Top Application Design Trends of 2018
This summer in July the Apple App Store turns 10. It’s almost been an entire decade since its launch, and app culture has changed drastically during that time. What started with 500 apps in a single store has evolved into such a part of our culture that 197 billion apps were downloaded last year alone. In three years, that number is expected to reach 352 billion. That’s a big jump in numbers, and there’s one thing that must remain consistent for that forecast to come true: innovation.
The digital world is a constantly changing landscape, and we’re always looking for ways to make it bigger and better so that we get more out of each interaction. In recent years, it’s been mobile app development that’s really been on the front lines of innovative thought. We don’t expect this year to be any different. We’re expecting to see some amazing app design trends this coming year, and almost all of them focus on one very important factor.
So, let’s peek into where 2018 is going to be taking app design with these 7 forecasted trends.
Security on smartphones has become more important than ever. We use our phones for absolutely everything from carrying out sensitive conversations, tracking our health to banking. There’s no shortage of opportunities for an enterprising, although unscrupulous, individual to try to gather pieces of your private information.
Expect to see app security get tighter, with features like touch ID becoming more commonplace. This also comes on the heels of face ID being used to authenticate users on the latest version of the iPhone. Apps will be formulated to accept touch ID while using facial ID devices.
Page load speed is huge to UX. Maybe you remember when Google launched AMP and how it immediately shifted how we thought about page speed. The truth is that you only have a few seconds to grab a user’s attention before they decide they aren’t interested. This is just as true for apps.
Apps absolutely need to be designed with the mobile user and their need for speed in mind. Accelerated Mobile Pages are going to help apps load faster, reducing the bounce rate. Businesses are also going to reap the benefits of AMP in the form of increased traffic and easy user analysis.
Another feature of UX that app developers are looking at is the available storage on phones. Plenty of people keep their entire “life” on their phones. From business files to thousands of pictures, mobile devices have become virtual briefcases.
The only problem is limits. There’s only so much space, a lot of which can be eaten up by apps alone. This year, we plan to see more apps using cloud based technology, making it easier and faster to access files and data without bogging down the device’s internal memory.
The next trend we’re looking for in 2018 isn’t so much about creating apps that are technically more advanced and easier to use, but more about how they make us feel. Users are looking for a breath of fresh air. Take a look at the average mobile device and it’s cluttered with apps, each one trying to stand out and get noticed above the rest. Can you say overstimulated?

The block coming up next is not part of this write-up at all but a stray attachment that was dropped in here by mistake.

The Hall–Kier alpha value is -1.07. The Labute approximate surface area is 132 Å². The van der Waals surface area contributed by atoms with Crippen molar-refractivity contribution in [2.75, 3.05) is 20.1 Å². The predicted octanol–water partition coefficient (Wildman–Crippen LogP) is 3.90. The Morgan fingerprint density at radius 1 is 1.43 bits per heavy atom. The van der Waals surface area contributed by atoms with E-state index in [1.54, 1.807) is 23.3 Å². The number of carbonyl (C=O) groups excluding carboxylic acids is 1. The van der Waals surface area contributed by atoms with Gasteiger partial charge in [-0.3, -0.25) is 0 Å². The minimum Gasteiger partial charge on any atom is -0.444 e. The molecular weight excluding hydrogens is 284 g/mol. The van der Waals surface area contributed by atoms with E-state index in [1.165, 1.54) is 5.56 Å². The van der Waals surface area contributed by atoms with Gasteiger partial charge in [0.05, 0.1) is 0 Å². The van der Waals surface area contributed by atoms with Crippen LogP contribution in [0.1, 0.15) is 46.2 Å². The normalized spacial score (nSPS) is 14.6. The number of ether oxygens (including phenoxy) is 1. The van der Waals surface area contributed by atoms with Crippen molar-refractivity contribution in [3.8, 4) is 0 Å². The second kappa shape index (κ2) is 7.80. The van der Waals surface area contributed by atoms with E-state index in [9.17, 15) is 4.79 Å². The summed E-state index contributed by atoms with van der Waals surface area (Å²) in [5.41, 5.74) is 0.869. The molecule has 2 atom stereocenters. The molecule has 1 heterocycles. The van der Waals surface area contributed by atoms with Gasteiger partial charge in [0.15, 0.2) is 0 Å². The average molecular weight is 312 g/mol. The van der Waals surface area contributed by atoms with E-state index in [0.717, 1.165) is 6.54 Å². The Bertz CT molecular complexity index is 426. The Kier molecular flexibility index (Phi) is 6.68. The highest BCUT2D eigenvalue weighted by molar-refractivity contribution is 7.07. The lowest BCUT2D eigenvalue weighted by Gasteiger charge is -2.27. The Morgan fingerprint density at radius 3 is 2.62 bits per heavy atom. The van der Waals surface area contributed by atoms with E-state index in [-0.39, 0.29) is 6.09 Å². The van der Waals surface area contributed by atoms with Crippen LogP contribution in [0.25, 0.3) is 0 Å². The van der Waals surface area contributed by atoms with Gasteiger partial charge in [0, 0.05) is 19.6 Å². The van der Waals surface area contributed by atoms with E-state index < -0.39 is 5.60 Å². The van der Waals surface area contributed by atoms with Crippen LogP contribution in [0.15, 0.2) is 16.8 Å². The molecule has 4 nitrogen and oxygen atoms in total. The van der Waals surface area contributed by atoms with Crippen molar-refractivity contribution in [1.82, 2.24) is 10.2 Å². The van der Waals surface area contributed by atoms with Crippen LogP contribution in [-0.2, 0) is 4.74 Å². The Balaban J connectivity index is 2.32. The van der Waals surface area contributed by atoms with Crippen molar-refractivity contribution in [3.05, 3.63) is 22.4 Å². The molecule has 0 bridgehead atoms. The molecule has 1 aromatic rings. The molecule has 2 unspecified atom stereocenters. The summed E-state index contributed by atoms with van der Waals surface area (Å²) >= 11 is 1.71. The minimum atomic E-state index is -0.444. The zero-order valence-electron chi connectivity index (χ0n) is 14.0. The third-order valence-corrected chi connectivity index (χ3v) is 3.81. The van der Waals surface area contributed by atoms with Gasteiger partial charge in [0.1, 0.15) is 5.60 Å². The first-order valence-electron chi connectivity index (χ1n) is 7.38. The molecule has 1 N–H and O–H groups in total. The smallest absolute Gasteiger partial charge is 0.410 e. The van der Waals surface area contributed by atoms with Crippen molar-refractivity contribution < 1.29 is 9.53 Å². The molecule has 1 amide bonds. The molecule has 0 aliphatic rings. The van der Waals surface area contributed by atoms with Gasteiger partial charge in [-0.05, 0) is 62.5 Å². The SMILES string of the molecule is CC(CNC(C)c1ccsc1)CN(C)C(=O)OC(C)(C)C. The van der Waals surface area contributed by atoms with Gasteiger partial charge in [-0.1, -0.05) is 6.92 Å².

This year, we are looking to push the clutter aside and focus on a clean, streamlined experience. Look for apps to take on clean, minimalistic designs. App pages will be straightforward and easy to navigate. Menus will start to look a little different, and unnecessary design elements that take away from UX will disappear.
Just like we’re going to see cleaner app design, we’re also expecting to see a change in traditional color schemes. Why? Because we’ve been bombarded with dark or bold colors to catch our attention, and quite honestly, after a while it starts to give you a headache.
More apps are going to start taking the user’s state of mind into consideration and begin using colors that are visually soothing. Sure, there are apps that benefit from bold splashes of color, but the app’s intention is going to become more important in choosing a color scheme than just trying to grab attention.
Gestures, or the way that people use their hands to interact with apps, are a hot topic in app development right now. We’re seeing two trends in app gestures, and oddly enough, they are at completely opposite ends of the spectrum.
How you maneuver around an app contributes to UX. Some apps are catching on to the fact that people like consistency. They like the idea of a swipe or a pinch accomplishing the same thing across multiple apps. There’s something to be said for not needing to relearn how to navigate an app each time you download a new one.
On the other hand, users are also looking for a bridge that makes app usage more personal. They want interaction that feels real. App developers are taking this cue and creating apps that explore new gesture possibilities. This includes using multiple gestures for different purposes, but also experimenting with completely new gestures as a means of navigation.
The Internet of Things (IoT) has caused the app landscape to change dramatically. With the surge of wearable devices, we can only expect app development to follow suit in creating apps that work just as seamlessly on wearable technology as they do smartphones or tablets.
As our world becomes more connected, growth of apps for wearable devices will become a necessity. This is the year that we expect to really see this take off.
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Abdul is our founder and CEO. He’s helped over 40 Fortune 500 companies make informed user-centered design decisions through evidence-based user research and UX best practices. As an Adjunct Professor, Abdul has taught in DePaul University’s graduate UX programs and for nine other universities.